includes a 25-second interview in which agents determine why a passenger has come to the airport, where he or she has been and is going, and the person’s general background. “Your aim is to locate, to find the one passenger that is a terrorist and is carrying explosive material under his possession. You have to characterize the passengers and to focus on those who are suspected and it’s less than one percent,” Schiff said.
Narrowing the number of people to scrutinize means agents can clear thousands of passengers more quickly than if every one has to undergo thorough body and luggage searches.
Israeli security agents say it would probably be impossible for someone like the suspected Christmas day bomber Umar Farouk Abdulmutallab to board an airplane at Ben Gurion without being stopped. It He was a 23-year-old Muslim male traveling alone, without checked luggage, and a ticket paid in cash.
This profiling is not necessarily racist (although it is in Israel) and in some cases it should be. The focus is on the passenger and the situation. In North America, if the person had a shaved head with swastikas tattooed on his forehead, it might be worthwhile to check him out. Given the fact that animal rights groups and anti-abortionists have been responsible for the most terrorist attacks in North America, it seems to me that these people and their travel actives should be monitored. Around the world, different groups have targeted their specific ‘enemies’. Muslims, Basque separatists, Irish extremists, Sikhs, and many other have all been known to commit terrorist acts. I can’t see the harm to the public in profiling members of these groups.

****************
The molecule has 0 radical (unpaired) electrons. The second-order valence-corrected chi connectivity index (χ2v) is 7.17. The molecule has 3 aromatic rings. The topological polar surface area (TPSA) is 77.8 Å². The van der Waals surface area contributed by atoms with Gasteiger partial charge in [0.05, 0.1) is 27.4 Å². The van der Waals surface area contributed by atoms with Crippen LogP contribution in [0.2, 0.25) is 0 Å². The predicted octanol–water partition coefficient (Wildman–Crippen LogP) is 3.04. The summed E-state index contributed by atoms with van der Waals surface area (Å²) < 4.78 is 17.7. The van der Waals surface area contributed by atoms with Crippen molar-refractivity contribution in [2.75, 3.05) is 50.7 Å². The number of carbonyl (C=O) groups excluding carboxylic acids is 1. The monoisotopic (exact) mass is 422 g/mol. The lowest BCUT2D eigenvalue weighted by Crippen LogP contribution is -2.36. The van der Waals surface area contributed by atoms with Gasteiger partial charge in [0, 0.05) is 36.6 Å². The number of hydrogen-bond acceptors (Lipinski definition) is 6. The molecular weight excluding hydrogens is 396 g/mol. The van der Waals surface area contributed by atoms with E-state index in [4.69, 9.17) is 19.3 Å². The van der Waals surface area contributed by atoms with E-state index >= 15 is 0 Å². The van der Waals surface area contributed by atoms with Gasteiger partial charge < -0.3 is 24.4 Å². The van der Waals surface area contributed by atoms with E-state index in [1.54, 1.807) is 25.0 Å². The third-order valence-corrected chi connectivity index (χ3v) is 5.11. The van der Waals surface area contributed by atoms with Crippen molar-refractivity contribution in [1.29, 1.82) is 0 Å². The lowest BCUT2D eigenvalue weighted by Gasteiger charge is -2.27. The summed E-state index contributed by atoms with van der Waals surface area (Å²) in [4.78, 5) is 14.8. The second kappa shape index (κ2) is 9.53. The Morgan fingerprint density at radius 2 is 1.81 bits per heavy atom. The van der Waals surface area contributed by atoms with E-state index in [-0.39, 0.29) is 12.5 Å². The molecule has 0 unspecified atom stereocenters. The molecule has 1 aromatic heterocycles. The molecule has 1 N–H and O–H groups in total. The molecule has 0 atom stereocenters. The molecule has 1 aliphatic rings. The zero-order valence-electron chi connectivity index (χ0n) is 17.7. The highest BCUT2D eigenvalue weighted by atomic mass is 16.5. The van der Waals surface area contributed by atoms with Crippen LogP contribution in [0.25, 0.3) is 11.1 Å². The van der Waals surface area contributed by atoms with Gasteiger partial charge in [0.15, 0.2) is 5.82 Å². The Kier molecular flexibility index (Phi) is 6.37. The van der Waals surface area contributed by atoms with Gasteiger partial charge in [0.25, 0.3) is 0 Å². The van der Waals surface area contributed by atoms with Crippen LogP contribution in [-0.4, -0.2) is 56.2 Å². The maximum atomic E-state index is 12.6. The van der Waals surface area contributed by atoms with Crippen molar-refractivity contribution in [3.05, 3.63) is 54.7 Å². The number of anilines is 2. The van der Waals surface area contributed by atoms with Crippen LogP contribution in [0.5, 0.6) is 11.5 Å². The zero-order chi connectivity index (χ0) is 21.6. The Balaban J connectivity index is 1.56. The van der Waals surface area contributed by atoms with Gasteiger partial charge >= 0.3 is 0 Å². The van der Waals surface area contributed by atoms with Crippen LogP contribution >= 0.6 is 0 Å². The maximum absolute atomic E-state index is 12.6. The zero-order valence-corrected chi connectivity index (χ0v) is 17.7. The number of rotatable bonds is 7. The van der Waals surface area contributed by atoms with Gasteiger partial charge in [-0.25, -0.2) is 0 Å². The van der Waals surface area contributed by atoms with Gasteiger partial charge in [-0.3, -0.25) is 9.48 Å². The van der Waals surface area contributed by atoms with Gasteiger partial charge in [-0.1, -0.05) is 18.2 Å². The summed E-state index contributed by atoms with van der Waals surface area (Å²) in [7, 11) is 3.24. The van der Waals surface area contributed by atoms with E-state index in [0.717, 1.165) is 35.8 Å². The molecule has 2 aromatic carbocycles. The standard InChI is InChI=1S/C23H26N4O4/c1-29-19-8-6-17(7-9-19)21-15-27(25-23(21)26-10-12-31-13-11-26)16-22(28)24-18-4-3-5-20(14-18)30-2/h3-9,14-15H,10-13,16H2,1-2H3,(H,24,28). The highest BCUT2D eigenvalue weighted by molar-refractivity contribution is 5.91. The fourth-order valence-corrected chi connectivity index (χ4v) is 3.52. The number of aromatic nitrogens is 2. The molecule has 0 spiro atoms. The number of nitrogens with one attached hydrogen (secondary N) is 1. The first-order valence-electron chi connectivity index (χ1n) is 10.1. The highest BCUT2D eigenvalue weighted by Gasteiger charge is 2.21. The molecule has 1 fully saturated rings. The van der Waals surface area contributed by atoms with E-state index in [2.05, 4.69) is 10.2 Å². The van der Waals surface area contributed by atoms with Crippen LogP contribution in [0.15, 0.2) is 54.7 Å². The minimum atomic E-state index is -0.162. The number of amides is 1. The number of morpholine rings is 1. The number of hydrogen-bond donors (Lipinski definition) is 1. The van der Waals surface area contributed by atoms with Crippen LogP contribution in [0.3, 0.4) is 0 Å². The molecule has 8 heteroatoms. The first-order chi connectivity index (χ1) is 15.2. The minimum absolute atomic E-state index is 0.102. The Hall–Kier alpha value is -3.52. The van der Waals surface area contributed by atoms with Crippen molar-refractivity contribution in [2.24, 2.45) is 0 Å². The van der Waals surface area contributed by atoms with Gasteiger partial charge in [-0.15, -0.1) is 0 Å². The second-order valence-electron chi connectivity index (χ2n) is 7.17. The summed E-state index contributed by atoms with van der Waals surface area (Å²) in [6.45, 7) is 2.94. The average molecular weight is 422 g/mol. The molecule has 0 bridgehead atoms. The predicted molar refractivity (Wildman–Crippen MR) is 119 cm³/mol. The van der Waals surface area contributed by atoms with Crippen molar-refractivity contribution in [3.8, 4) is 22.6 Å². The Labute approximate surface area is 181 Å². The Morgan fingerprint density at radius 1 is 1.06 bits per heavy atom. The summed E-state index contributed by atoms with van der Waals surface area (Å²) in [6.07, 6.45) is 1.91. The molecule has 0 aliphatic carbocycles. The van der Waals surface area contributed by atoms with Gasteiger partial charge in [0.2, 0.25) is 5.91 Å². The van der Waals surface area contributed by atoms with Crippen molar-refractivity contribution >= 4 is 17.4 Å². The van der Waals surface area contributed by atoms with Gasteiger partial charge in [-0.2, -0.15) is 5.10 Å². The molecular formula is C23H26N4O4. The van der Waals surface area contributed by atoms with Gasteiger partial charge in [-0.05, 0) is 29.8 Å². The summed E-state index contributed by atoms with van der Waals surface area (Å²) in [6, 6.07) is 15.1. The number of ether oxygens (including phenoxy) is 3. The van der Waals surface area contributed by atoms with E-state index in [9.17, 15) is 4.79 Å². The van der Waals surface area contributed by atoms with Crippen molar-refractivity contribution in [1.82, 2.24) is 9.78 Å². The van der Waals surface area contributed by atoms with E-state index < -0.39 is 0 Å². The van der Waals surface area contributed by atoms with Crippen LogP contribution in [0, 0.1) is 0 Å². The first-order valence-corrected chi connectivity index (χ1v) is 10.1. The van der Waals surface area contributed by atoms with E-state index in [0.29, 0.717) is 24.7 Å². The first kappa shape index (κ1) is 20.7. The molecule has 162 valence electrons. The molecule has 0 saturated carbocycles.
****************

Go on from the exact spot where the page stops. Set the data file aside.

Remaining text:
At about the same time, Ilya Somin at the Volokh Conspiracy commented that:
An understandable kneejerk reaction is to say that no price is too high to pay for saving lives. But a moment’s reflection suggests that isn’t true. For instance, let’s say that we could reduce terrorist attacks on airplanes to zero by subjecting every passenger to a strip and body cavity search, and having all baggage searched by hand. Most people would still conclude that the benefit isn’t worth the cost in resources, lost time, dignity, and privacy.